This year at Northampton High School, as part of our outreach programme, we have run the SHINE- ‘serious fun on a Saturday’ project. SHINE is an education charity that gives children the opportunity to acquire the skills and confidence they need to turn their potential into success at school and beyond. The charity assisted us in providing ten workshops to twenty-four Year 5 girls from local primary schools.
The workshops cover a variety of subjects including geocaching, drama, forensic science, water works challenges, Atomic Science and engineering to name but a few.
These sessions have either been presented by external experts or school staff have volunteered their time and the project has been coordinated at the School by Claire Tilley, Physics Technician.
Below is an account of one of the sessions which was run by Anne Buxton, Librarian and Leona Heimfeld, English/Film Teacher.
Anne Buxton, Librarian
When I volunteered to run a SHINE session in Spring 2016 I hadn’t any idea what sort of session I would deliver. However, after a very successful summer term shadowing both the Carnegie and Greenaway book awards (the latter with girls in the Junior and Senior School) it seemed an obvious activity to try with the girls during my session with them in November.
The CILIP Kate Greenaway Medal was established in 1955, for distinguished illustration in a book for children. It is named after the popular and highly influential nineteenth century artist known for her fine children’s illustrations and designs. Awarded annually, the Medal is the only prize in the UK to solely reward outstanding illustration in a children’s book. Previous winners include Levi Pinfold, Raymond Briggs, Shirley Hughes, former Children’s Laureates, Quentin Blake and Anthony Brown, and current Children’s Laureate, Chris Riddell. In school we shadow the award in real time over a number of weeks trying to work out who we think the overall winner should be and then waiting to find out if the judges agree with us at the awards ceremony in June! Marks are awarded out of ten for artistic style, format, the synergy of illustration and text and overall visual experience.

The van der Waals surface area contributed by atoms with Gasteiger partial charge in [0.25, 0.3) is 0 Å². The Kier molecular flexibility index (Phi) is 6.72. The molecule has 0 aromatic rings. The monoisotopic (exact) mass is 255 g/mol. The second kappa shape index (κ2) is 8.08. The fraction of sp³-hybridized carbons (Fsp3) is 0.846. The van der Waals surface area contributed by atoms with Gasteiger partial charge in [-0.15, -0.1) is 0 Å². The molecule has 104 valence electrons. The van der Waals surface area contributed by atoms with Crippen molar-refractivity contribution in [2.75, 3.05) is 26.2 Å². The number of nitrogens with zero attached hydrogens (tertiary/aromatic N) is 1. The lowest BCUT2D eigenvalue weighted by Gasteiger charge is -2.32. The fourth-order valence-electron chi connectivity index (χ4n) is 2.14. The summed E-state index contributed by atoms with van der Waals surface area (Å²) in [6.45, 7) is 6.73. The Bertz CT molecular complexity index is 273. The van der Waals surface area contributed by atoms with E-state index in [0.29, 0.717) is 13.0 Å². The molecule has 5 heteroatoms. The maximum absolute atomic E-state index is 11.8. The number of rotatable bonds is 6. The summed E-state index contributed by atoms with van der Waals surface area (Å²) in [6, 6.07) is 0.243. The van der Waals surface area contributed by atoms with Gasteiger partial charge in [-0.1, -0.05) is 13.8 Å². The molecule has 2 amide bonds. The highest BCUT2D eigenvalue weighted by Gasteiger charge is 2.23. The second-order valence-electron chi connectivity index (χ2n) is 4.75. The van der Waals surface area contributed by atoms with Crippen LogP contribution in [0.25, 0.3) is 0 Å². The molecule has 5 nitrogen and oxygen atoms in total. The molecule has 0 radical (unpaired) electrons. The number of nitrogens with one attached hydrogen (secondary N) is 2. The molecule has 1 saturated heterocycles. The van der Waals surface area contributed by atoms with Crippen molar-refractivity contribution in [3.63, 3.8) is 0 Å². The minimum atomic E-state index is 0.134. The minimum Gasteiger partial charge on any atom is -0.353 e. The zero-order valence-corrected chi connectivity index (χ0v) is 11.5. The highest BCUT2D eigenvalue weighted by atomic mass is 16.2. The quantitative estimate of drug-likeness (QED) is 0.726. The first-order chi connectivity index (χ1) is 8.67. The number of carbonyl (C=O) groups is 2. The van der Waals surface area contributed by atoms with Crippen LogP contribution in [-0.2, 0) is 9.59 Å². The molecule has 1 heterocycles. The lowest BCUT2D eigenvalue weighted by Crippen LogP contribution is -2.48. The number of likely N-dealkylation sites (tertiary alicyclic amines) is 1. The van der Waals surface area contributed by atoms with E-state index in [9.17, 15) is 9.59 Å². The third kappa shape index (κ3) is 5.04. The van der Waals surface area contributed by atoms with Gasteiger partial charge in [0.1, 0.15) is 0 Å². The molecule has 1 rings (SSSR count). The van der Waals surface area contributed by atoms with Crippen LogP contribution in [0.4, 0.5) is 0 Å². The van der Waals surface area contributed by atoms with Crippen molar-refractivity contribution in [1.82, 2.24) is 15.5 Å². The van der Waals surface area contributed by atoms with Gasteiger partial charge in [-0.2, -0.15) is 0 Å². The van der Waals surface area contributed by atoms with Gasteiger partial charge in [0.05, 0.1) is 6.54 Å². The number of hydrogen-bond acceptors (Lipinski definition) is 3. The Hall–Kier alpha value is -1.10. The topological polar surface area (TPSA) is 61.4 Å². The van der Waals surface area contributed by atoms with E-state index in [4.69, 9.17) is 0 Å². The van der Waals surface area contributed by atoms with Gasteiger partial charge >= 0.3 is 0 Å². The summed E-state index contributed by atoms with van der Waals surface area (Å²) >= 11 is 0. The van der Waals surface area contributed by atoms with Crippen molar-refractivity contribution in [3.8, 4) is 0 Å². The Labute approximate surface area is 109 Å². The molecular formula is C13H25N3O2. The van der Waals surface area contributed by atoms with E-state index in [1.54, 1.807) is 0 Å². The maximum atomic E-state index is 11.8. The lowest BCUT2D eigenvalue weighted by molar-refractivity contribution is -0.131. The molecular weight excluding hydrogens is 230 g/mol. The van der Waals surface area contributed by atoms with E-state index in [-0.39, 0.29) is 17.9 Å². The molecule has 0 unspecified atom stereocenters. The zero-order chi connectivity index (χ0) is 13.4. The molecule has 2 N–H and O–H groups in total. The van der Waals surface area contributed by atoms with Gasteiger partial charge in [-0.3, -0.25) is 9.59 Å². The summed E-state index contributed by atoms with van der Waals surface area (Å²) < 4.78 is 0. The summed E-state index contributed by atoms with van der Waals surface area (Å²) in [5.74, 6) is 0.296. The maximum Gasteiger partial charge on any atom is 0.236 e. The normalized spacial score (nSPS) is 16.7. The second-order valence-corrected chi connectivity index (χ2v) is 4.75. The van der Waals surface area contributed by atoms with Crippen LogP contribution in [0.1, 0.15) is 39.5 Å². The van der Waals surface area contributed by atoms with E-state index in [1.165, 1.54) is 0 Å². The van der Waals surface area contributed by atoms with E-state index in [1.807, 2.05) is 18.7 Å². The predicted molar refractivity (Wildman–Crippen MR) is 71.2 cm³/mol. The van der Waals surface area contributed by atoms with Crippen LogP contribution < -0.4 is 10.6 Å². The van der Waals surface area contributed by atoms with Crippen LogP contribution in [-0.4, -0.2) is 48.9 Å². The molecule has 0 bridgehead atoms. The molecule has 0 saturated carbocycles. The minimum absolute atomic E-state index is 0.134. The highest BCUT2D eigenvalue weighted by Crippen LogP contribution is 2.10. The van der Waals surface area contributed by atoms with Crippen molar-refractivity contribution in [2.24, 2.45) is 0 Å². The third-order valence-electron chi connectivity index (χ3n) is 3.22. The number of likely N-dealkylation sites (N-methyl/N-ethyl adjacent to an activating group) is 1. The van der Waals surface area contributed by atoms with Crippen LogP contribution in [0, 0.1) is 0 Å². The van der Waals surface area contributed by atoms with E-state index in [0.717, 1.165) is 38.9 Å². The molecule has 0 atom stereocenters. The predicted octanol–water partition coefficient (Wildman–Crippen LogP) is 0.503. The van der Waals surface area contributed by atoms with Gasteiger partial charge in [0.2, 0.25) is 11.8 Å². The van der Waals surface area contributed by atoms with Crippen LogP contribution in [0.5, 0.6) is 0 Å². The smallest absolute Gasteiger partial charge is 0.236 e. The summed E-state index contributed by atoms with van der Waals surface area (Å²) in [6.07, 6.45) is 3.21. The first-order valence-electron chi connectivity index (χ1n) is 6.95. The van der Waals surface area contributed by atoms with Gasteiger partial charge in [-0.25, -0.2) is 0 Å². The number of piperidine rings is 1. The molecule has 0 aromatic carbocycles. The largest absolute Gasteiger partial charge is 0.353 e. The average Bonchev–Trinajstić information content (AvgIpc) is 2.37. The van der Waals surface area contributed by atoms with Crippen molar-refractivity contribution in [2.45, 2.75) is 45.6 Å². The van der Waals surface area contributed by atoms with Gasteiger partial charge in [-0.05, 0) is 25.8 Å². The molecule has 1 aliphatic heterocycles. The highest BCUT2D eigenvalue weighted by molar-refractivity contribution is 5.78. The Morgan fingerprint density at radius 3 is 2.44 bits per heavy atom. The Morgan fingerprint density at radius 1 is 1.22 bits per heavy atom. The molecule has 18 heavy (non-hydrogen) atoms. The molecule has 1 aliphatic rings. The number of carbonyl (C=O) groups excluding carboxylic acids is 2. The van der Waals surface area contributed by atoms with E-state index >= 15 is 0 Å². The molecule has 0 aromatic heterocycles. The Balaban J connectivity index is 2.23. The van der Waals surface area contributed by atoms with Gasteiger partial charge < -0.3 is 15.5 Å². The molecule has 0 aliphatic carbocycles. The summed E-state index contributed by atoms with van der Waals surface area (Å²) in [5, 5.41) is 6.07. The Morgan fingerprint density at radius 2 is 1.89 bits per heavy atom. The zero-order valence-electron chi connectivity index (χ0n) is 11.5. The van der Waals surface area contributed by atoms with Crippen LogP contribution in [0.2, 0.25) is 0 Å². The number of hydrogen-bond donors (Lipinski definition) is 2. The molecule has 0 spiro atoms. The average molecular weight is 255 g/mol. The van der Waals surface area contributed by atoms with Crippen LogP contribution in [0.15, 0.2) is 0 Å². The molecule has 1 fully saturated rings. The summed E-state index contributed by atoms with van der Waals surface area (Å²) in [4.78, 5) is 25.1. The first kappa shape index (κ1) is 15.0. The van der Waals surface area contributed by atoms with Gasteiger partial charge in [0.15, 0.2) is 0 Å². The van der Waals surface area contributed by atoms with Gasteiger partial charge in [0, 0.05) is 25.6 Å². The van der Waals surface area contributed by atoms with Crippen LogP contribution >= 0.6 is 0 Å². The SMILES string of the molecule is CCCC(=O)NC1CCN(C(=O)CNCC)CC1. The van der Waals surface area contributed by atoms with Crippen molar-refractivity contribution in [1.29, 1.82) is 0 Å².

As I would have just over an hour with the girls it seemed sensible to make this a timed activity, in effect, speed dating with picture books! Ms Tilley divided the girls into groups and each group had an attached member of staff or sixth former. One of the Sixth Form became our time keeper, each book being allocated six minutes to be read and swiftly judged. The girls rose to the occasion, quickly understanding what was expected and making very perceptive comments about the books.
The girls’ overall favourite was There’s a Bear on My Chair by Ross Collins which “Reminds us to share. Shows us not to hold a grudge” – Eleanor.
The actual winner, The Sleeper and the Spindle written by Neil Gaiman and illustrated by Chris Riddell, was also popular but did divide opinion. The girls weren’t always sure about a Queen going on an adventure and leaving the Prince behind!
Mrs Heimfeld – English/Film Teacher
The second part of the session aimed to develop engagement with the books into a creative act. Equipped with their evaluations, the girls set out to make a film trailer for an imagined movie of the books. First, each group decided what genre the film would encompass (romance, adventure, fairy tale or comedy) and chose a suitable background and music. Next ideas were story boarded, considering how to best convey the plot and the spirit of the illustrations. The production was cast, a director chosen, and locations were scouted. Then they took the iPads and with just half an hour to complete the projects, began filming. The results were imaginative and faithful to the books, with the girls translating the often subtle and particular nuances of the illustrations into moving pictures.